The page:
Looking Out For Yourself in the Academic Gig Economy

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When you have a salaried academic job, your tasks could fall roughly into two categories: Things you must do, and things you should do. When you’re surviving off of pay from adjuncting, your list and their list are not going to be the same.

When salaried, I know I must do: Teach. Research. Publish. Go to mandatory meetings. Conferencing. Attending department events and participating.  If I don’t do these things, I likely won’t keep my job. It will be noticed almost immediately.

When salaried, I know I should do, to ensure the health and longevity of the field: Peer review. Book reviews. Mentoring graduate students.  Guest lectures for colleagues. Public outreach and activism within our larger communities. Administrative tasks necessary to invite scholars, arrange symposiums, help out with conferences, etc.  Taking academic guests out to dinner. Driving guests to/from the airport, and generally being a good host. Closed-door chats with concerned colleagues. Grant writing. Creating and sharing educational materials. Office hours with students.  Supervising student workers. Committee work.  Maintaining listservs. Twitter. Volunteering when the local public needs a professional opinion. Responding to email requests from unknown scholars and grad students who want to share resources or research. Collaborating with centers on campus that correspond to my research interests. Teaching others how some program or equipment in the lab works. Probably more things I can’t think of right now. All of this takes time, and I don’t really get rewarded for doing it. If I don’t do it, people will eventually notice, and I won’t be considered a team player. The field will suffer from the lack of people putting work in.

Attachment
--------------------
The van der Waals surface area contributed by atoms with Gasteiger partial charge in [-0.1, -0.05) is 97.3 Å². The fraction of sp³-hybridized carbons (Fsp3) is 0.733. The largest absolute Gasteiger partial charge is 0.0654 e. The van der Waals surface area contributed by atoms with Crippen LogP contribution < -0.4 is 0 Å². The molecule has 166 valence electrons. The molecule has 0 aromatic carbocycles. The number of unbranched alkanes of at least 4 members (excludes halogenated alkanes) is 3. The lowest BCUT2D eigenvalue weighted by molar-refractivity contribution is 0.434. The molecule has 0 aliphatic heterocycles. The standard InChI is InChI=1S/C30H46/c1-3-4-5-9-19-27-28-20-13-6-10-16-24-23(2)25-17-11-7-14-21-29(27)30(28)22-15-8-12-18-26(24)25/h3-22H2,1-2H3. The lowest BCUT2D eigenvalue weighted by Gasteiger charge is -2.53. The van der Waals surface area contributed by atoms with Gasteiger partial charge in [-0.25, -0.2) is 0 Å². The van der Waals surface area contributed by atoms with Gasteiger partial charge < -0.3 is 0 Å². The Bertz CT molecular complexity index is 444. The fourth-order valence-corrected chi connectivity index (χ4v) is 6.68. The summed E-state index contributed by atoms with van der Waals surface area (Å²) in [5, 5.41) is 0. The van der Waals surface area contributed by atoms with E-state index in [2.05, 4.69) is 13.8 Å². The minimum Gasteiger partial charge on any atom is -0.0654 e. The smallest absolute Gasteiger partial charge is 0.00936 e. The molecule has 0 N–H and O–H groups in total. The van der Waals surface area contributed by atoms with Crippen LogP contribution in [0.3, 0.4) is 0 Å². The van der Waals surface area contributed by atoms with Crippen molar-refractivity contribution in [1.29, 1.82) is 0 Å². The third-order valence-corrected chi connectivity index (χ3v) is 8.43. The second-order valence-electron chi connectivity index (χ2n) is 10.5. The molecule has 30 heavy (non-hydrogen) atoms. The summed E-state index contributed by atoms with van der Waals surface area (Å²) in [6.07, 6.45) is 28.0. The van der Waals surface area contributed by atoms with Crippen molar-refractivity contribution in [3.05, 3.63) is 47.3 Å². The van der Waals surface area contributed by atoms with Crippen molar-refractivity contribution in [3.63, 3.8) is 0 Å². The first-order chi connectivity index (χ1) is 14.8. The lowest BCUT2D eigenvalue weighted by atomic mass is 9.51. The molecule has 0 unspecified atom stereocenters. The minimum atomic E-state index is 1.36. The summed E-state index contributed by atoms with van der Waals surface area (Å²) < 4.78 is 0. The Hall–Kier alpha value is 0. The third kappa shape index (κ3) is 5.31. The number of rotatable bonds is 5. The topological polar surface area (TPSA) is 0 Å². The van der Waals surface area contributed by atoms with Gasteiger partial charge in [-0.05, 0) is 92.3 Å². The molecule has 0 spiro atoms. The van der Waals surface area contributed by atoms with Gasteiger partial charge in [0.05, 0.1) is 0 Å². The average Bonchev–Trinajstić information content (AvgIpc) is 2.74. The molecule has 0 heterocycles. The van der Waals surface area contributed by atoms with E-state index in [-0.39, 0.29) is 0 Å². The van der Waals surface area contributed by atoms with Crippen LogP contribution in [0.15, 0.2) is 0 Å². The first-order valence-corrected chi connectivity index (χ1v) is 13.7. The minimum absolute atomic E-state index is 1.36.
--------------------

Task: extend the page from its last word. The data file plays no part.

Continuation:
The problem with these Must Do and Should Do lists is that everything on them takes a certain amount of time. Everything on them also occupies a certain place on your CV. All the things I must do take up about 40 hours of my week, if I do them well. Anything additional that gets added on from the should do list, comes out my personal time. It’s a constant calculation – is task x worth spending y hours of my personal time on? Do I like doing it? Would I rather go on a hike, or have that line on my CV? How will I be perceived next to all the people who chose to forego the hike and add that line to their CV?

And back before I was salaried, when I had just finished grad school, I pieced multiple jobs together to keep afloat. I adjuncted (paid per class), I tutored (paid per hour), I translated (paid per word), I freelanced (paid however I could get) and I did some administrative tasks for the department (paid per hour).  As I supported myself, my first priority was ensuring I took enough paying work to keep my finances in order.  I needed to pay bills, and that took at least 40 hours per week. In my little spare time, I strategically chose things from the Must Do and Should Do lists, making CV and time calculations in my head. Which tasks were most worth it? Which tasks had the biggest payoff for the least amount of time investment? To who was I beholden?